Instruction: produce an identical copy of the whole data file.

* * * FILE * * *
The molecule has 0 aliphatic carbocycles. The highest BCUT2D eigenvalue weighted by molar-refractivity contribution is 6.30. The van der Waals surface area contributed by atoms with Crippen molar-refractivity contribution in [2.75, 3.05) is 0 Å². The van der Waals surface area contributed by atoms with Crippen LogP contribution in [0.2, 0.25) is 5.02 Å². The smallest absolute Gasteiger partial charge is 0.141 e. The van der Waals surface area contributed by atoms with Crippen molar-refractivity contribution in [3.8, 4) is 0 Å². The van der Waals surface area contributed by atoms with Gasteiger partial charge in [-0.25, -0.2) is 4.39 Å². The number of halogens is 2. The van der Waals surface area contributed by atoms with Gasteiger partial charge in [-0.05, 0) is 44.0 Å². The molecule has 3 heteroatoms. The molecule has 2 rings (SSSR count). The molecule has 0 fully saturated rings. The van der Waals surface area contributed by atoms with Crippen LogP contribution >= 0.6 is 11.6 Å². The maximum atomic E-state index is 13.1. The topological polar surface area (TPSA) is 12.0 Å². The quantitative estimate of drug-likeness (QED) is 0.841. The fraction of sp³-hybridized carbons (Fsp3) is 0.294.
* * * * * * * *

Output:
The molecule has 0 aliphatic carbocycles. The highest BCUT2D eigenvalue weighted by molar-refractivity contribution is 6.30. The van der Waals surface area contributed by atoms with Crippen molar-refractivity contribution in [2.75, 3.05) is 0 Å². The van der Waals surface area contributed by atoms with Crippen LogP contribution in [0.2, 0.25) is 5.02 Å². The smallest absolute Gasteiger partial charge is 0.141 e. The van der Waals surface area contributed by atoms with Crippen molar-refractivity contribution in [3.8, 4) is 0 Å². The van der Waals surface area contributed by atoms with Gasteiger partial charge in [-0.25, -0.2) is 4.39 Å². The number of halogens is 2. The van der Waals surface area contributed by atoms with Gasteiger partial charge in [-0.05, 0) is 44.0 Å². The molecule has 3 heteroatoms. The molecule has 2 rings (SSSR count). The molecule has 0 fully saturated rings. The van der Waals surface area contributed by atoms with Crippen LogP contribution >= 0.6 is 11.6 Å². The maximum atomic E-state index is 13.1. The topological polar surface area (TPSA) is 12.0 Å². The quantitative estimate of drug-likeness (QED) is 0.841. The fraction of sp³-hybridized carbons (Fsp3) is 0.294.